Alexander The Great Research Paper

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Great: an adjective that is frequently used to describe something as imposing, exceeding the traits of the ordinary, or being imperative enough for acknowledgement. A word that we see paired with various degrees of emphasis, from an individual’s opinion of an enjoyable activity, to an imposing natural or man-made structure; to the more severe, unfortunate incident (as well as a curiously favored sugar breakfast food). One may wonder how a rather versatile word like “great” should be applied to a noun to describe its respective attribute, such as the honorific of Alexander III of Macedonia. The young king was the son of the Macedonian king, Philip II, and the princess of Epirus, Olympias. During his rule between twenty and thirty-two years of …show more content…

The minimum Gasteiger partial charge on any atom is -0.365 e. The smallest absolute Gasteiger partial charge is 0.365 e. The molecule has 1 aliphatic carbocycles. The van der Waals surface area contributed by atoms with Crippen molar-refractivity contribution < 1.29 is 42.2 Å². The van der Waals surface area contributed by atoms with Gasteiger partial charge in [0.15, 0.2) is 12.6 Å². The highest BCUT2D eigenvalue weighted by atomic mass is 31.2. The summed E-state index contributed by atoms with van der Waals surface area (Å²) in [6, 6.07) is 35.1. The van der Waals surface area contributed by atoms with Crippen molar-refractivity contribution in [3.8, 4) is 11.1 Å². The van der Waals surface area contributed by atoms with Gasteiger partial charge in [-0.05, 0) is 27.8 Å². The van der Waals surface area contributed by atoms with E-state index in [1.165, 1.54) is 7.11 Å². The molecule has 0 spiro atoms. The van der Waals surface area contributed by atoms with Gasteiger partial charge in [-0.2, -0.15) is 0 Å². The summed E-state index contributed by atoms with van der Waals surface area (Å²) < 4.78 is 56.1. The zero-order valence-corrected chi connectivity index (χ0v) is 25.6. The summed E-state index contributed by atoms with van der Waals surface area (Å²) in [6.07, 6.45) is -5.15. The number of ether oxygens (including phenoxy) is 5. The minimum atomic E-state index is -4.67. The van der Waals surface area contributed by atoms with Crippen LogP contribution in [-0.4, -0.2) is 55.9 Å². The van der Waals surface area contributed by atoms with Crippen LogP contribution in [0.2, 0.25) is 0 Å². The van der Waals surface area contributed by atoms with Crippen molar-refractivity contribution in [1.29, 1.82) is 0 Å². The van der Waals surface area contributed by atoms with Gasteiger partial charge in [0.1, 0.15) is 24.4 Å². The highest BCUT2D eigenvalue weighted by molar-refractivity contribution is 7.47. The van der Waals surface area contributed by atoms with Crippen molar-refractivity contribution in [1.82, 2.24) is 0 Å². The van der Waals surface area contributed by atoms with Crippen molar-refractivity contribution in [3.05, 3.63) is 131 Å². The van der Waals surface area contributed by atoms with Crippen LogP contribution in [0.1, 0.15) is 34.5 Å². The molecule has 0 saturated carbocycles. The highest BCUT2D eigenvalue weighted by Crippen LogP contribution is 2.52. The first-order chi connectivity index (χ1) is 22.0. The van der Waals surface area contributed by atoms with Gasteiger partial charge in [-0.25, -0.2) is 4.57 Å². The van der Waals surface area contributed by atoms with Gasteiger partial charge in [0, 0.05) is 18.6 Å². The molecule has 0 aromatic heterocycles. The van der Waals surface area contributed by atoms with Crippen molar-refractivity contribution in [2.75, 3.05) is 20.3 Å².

At the age of twenty, he inherited his father’s empire and his firmly disciplined army, and for twelve years the young king has set out on his ambition to conquer the Persian Empire. The army of Philip II was highly disciplined and skillfully trained. Once fruitless upon the period when he first inherited from his father, Philip’s efforts in reconstructing the army formed it into a larger, more advanced infantry… Within his army included the phalanx and the powerful cavalry, which granted the power of the primary source of infliction and breakthroughs (The Army of Alexander the Great). Although Alexander III inherited the army and most of its formidable tactics from his father, Philip II, he have utilized and improved the military that he bequeath during his number of battles. More Elaboration? During the Battle of the Granicus, 334 BCE; the first major battle of Alexander’s campaign, he lead approximately 13,000 infantrymen and 5,100 cavalry against the 40,000 or so footmen and foot soldiers of the Persians at Hellespont. “The Macedonians advanced to the riverside, and an assault force crossed the river and attacked the Persian horsemen. Thereupon, Alexander himself followed, leading his guard cavalry through the river into the Persian line. Slowly, the Macedonians fought their way up the riverbank. In the meantime, the Macedonian infantry also crossed the river. The Persian cavalry broke and fled under the pressure of the Macedonian cavalry and the pikemen, whereupon the Macedonians turned upon the Greek mercenaries. Most of them perished; 2,000 were taken prisoner and enslaved. The Persian losses in cavalry were probably limited to about 1,000, but several important commanders were killed. The Macedonians counted only about 120 dead” (Battle of the Granicus), explains the

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